Background: Aberrant neural and cognitive response to emotional faces has been observed in people at familial risk of an affective disorder. In this functional MRI study of monozygotic twins, we explored neural correlates of the attentional avoidance of emotional faces that we had previously observed in high-risk versus affected twins, and whether an abnormal neural response to emotional faces represents a risk endophenotype.
Methods: We recruited unaffected monozygotic twins with a co-twin history of mood episodes (high-risk), monozygotic twins with previous mood episodes (affected) and monozygotic twins with no personal or first-degree history of mood episodes (low-risk) between December 2014 and January 2017 based on a nationwide register linkage. Participants viewed fearful and happy faces while performing a gender discrimination task during functional MRI (fMRI) and performed emotional faces dot-probe and facial expression recognition tasks outside the scanner.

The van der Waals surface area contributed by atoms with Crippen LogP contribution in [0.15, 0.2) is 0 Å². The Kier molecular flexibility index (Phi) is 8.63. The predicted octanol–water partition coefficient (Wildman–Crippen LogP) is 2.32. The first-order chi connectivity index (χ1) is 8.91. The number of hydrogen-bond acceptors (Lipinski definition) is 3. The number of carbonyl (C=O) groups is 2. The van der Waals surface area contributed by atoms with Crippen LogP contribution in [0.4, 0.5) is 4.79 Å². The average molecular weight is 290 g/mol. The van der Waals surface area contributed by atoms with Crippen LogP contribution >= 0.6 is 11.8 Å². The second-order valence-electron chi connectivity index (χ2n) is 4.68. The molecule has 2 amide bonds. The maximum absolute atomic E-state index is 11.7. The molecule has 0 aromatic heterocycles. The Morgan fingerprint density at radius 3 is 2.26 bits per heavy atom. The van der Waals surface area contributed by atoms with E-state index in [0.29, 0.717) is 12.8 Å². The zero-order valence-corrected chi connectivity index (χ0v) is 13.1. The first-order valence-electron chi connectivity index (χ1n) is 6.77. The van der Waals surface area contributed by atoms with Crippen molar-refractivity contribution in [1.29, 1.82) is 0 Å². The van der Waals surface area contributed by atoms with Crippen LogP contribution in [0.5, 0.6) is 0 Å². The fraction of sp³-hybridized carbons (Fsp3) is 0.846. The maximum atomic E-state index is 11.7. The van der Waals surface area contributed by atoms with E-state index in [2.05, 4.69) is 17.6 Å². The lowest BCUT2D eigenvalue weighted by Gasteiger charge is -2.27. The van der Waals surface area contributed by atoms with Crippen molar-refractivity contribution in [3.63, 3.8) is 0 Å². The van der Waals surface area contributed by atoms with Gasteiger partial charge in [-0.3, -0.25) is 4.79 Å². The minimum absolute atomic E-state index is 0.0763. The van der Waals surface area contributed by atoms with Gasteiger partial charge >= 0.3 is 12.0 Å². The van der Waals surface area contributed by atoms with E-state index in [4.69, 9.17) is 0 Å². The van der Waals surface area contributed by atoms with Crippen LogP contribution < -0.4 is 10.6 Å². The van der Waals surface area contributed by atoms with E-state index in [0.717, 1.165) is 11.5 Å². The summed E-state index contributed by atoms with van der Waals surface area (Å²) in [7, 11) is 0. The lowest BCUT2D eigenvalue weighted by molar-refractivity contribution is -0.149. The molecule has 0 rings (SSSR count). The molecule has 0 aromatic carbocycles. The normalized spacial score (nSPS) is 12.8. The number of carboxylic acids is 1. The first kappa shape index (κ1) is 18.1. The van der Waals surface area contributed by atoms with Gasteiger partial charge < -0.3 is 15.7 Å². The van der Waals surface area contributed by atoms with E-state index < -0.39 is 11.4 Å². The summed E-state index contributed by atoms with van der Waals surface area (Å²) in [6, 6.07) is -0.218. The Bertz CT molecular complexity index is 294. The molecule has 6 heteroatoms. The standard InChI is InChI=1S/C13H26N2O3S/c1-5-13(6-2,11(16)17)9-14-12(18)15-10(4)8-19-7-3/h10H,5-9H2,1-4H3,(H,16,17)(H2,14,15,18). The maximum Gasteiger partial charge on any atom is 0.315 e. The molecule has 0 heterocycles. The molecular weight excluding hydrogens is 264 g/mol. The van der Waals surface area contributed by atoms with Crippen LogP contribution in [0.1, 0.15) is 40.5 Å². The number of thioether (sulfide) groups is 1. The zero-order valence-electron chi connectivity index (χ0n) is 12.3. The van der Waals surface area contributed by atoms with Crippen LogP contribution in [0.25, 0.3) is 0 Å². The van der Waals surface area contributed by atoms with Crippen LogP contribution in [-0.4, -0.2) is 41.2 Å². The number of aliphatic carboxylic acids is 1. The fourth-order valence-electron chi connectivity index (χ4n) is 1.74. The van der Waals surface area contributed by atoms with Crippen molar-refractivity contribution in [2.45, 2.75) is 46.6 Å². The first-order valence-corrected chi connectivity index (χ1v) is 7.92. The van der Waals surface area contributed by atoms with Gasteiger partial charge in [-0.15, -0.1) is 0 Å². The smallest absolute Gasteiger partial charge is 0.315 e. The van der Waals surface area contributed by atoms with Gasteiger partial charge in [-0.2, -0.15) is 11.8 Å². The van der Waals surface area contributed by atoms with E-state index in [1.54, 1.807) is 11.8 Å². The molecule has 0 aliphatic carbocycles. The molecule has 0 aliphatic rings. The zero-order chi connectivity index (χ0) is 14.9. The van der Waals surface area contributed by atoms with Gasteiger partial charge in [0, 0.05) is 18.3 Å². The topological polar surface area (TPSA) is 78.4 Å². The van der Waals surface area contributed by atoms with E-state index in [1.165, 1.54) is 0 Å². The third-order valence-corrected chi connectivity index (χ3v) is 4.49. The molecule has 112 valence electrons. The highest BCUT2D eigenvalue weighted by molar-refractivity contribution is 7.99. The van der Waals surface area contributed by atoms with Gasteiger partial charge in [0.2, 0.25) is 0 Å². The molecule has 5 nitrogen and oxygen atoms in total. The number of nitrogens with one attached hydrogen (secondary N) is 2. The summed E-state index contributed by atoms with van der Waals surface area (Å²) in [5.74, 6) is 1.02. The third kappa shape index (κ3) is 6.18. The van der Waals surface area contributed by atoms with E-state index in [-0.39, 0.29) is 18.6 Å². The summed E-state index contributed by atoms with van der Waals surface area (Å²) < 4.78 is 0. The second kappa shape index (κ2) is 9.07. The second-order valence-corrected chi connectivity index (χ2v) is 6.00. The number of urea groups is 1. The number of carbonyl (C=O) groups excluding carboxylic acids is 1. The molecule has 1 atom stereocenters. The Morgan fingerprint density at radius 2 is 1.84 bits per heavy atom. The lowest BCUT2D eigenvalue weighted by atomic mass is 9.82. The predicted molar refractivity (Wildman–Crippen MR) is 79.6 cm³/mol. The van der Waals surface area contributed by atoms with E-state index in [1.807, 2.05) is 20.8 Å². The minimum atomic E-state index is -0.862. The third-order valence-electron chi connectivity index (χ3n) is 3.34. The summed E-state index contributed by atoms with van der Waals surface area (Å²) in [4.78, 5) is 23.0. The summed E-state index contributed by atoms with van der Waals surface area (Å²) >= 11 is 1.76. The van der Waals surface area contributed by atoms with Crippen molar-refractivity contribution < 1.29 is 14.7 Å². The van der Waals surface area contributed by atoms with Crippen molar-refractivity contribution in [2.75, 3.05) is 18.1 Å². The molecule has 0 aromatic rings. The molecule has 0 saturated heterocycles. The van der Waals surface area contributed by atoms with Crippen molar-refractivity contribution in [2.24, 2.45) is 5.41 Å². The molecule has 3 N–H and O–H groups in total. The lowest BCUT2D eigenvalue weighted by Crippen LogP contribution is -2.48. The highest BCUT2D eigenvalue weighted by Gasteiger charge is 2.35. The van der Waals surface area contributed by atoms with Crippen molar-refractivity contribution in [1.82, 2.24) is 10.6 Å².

Results: A total of 129 monozygotic twins underwent whole-brain fMRI. Highrisk twins (n = 38) displayed greater medial and superior prefrontal response to emotional faces than affected twins (n = 62). This greater activity correlated with stronger attentional avoidance of emotional faces in high-risk twins. In contrast, high-risk and affected twins showed no aberrant neural activity to emotional faces compared with low-risk twins (n = 29).
Limitations: A limitation of this study was its cross-sectional design.
Conclusion: Greater recruitment of the medial and superior prefrontal cortex during implicit emotion processing in high-risk versus affected twins may represent a compensatory or resilience mechanism. In contrast, aberrant neural response to emotional faces does not seem to be a risk endophenotype for affective disorders.
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